If you’re ready for a divorce and want to get on with the next chapter in your life, wait just a minute and speak with a family lawyer. You don’t want to separate from your spouse or the other parent of your children if that will cause more problems for you. The following are some things you should know before packing up and moving out.
1. Always Have Legal Advice
Before making any move one direction or another, it’s smart to always get legal advice from a family lawyer. These attorneys have dealt with situations like yours many times and know what will work toward your advantage and what will cause you detriment. Listen to your lawyer and express your concerns about child custody, spousal support, etc. so the result feels fair to you.
2. Stay in the Matrimonial Home
Although you might want to leave the matrimonial home, it’s often a good idea to stay put until child custody and child support have been determined. Maybe you’re thinking, “I’ll just take the kids with me!” Unless the other parent has given their consent, it is illegal to take the children with you upon leaving the home. The only exception to the rule is with a court order stating you can take them.
Now you might think, “I’ll leave now and get custody of the kids later!” This may not work to your advantage after all. In such a situation, parents can prejudice their rights to obtain child custody. Additionally, if you want to obtain any personal belongings, or even the house itself, it could be more difficult to do if you are the one who leaves.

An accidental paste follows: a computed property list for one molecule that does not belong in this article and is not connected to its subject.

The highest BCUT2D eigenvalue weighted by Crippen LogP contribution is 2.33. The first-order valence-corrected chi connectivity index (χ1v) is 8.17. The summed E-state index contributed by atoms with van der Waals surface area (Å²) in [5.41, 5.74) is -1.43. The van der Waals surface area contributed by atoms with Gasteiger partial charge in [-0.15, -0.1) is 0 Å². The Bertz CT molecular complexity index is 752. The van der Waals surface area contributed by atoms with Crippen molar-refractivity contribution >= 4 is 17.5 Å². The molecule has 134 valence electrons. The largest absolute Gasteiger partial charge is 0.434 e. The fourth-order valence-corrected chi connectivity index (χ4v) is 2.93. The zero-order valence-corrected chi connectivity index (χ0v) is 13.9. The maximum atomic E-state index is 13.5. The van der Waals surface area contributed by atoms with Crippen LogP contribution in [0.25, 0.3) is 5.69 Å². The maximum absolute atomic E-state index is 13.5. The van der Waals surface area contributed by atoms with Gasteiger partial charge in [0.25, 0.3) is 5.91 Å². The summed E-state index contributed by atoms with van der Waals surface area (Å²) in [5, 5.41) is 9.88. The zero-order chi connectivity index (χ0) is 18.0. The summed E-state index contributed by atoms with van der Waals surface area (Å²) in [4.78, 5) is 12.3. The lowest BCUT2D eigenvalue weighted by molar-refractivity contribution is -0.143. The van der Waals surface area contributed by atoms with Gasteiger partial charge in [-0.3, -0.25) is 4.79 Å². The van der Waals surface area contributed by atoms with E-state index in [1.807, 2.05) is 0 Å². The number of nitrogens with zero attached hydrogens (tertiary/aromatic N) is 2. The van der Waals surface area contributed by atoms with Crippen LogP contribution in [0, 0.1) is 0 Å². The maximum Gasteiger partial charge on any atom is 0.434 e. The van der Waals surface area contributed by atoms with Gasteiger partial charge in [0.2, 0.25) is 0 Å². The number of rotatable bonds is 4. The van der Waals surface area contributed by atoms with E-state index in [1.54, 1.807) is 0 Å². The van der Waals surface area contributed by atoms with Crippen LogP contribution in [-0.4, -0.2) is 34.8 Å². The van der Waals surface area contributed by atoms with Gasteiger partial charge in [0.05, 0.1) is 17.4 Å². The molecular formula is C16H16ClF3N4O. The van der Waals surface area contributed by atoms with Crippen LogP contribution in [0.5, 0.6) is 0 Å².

3. Split Custody Sometimes Comes With a Cost
Split custody might be an ideal situation for spending equal amounts of time with your children, but depending on the specifics of your separation or eventual divorce, you may still have to pay child support. This is often determined by comparing the incomes of both parents and seeing which is greater. The parent with a higher income is often left paying child support costs.
4. Married and Common-Law Spouses Have the Same Rights
While there are different property and spousal support rights for married and common-law spouses in the event of a separation or divorce, there is no difference when it comes to the kids. Children are entitled to both parents, so child support, custody and child access are equal to those who were actually married and those who lived common-law.
Contacting a Family Lawyer
In the event of a separation or divorce, it’s important you contact a family lawyer before leaving your children’s other parent. Find an attorney today to help you through the legal battle ahead.